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Thread: HTML vs XHTML

  1. #26
    ********* Callithumpian silver trophy freakysid's Avatar
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    Personally, I believe that *now* is the time that it is safe to say that version 4 or greater browsers are universal (or are over 95% of the global user base anyway). With this in mind I developed my first CSS/<DIV> only site just recently. This seams about right given that version 4 browsers appeared about 4 years ago - 4 or 5 years for widespread adoption seems reasonable.

    I don't know who made the comment (I'm not going to go back ad re-read the thread) about finding tables to code than <div> Wow, I've always thought that tables were the web designer's enemy. They were never designed to be a layout tool other than for providing spreadsheet like table formating for data. I am curious as to what you find you can't do with <div> that you can with a table, or what you find a table can do better or more easily? Just curios, because that statement goes against my (very limited) experience. Actually, I do lie about that. I recently did up a page in dreamweaver using <div> and converted them all into a table so that if the user is using a huge font size, all the design resizes to accommodate (it is my policy to not set absolute sizes for main display text - I wish other ppl would follow this rule!). I'm sure you could probably do something to the divs to make them dynamically resize where necessary - but I don't know it.

  2. #27
    SitePoint Wizard creole's Avatar
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    nesting DIV's can lead to troubles in NS. You cannot get the intricate layout that tables allow you using a DIV.

    1) DIV is a block level element and as such has a carriage return inherent in it.ie. anything after a DIV will be two lines down from it

    2) You cannot get a 3 column variable-width layout using DIV's. Browsers cannot render it. (See www.alistapart.org for info about their redesign)
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  3. #28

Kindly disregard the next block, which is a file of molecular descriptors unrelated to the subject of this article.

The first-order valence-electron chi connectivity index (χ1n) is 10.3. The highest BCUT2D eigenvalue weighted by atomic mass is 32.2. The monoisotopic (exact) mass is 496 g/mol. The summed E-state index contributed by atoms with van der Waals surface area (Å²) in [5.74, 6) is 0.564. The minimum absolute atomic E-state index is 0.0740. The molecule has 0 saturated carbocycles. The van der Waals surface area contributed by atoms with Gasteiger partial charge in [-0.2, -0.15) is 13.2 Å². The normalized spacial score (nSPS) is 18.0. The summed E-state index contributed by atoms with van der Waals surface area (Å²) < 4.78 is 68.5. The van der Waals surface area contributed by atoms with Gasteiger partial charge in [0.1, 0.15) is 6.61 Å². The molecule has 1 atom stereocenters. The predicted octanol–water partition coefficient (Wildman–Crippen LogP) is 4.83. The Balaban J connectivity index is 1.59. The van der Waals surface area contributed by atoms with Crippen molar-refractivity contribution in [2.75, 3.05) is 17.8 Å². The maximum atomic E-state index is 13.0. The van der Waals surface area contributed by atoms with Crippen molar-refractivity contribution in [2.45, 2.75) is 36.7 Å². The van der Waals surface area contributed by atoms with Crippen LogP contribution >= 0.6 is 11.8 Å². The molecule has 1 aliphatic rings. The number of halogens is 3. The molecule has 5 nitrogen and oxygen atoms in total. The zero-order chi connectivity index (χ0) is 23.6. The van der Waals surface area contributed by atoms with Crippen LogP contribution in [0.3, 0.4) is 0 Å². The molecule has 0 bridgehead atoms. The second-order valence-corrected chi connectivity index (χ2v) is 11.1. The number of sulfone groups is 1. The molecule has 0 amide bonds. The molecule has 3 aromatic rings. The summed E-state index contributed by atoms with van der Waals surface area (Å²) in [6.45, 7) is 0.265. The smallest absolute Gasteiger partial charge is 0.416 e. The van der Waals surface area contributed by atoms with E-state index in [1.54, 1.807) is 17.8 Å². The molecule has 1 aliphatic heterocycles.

********* Callithumpian silver trophy freakysid's Avatar
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    Thanks - the last time I did any serious HTML coding was about 4 years ago - and sheesh - things have changed. You can't get away with the crapola that passed as cool design 4-6 years ago, that's for sure!

  4. #29
    SitePoint Guru sowen's Avatar
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    OK! I am now totally confused

    Just been playing around with Opera 5, IE6 and NS6 trying to produce layout without tables.

    A 4 area layout fixed at 748px. Header panel at 100px deep 748px wide, with three vertical panels below.

    The only way I could get consistent results was with the SPAN tag.

    Using DIV NS6 refused to display the header panel but rendered all the vertical ones starting from the top of the page even though T was set to 100px . Both O5 and IE6 did OK.

    None recognised LAYER or ILAYER (only to be expected - depreciated)

    Using SPAN they all rendered the same, and I thought DIV was the one W3 were pushing for layout, my head hurts!

    Also, With the header panel set at 100px deep and the three below set to position T 100px and height 100% you get a vertical scroll bar, how can you account for the top panel if you want to fill the screen?

    Oh.. and another teaser.. Is there any way of getting a footer panel that moves down as the main content expands?

    I need to sleep more - goodnight

  5. #30
    Jules
    SitePoint Community Guest
    Here's a page that has a 3 column layout that is variable width - which I found at alistapart. I thinkn it still has probs with IE4.5Mac.

    http://members.home.net/bigstripes/t...us_topbox.html

    There are many useful links from this page as well. Unfortunatly, we seem to still rely on hacks to resolve bugs in browsers - even the most current ones.

    I've been working on an article on this subject for SitePoint in my spare time. Here's a sneak preview of a SitePoint page I've rebuilt with no tables. It should work on all version 5+ browsers. It adopts the alistapart principle of not applying any styles to older browsers.

    http://sitepoint.com/cssdesign/

    Please let me know if it doesn't look right in your browsers.

  6. #31
    ********* Callithumpian silver trophy freakysid's Avatar
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    Cool! One interesting thing though. When I looked at the page in a non-complient browser - iCab pre2.4 for Mac - I did not get the message contained in the <iframe> tag. Yet I get it at www.alistapart.com if I load their pages into iCab.

    One other thing - and I'll post about this in the relevent forum because its been buggin me for ages. Sitepoint has to do something about those author thumbnail portraits! The orange background - I don't know what the technical term is - but it "biaises" the colouring of the jpegs giving you all a very unnatural glow. You all look like zombies that have been freshly dug up out of your graves or maybe Matt keeps you in a dark closet and feeds you a diet of nothing but fanta. Anyway, orange glow is not a healthy skin tone! I don't know if its something to do with the jpeg algorithms, or its perceptual or both.
    Last edited by freakysid; Apr 8, 2001 at 17:59.

  7. #32
    Team SitePoint AlexW's Avatar
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    That's what monitor radiation does to you
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  8. #33
    Jules
    SitePoint Community Guest
    Originally posted by freakysid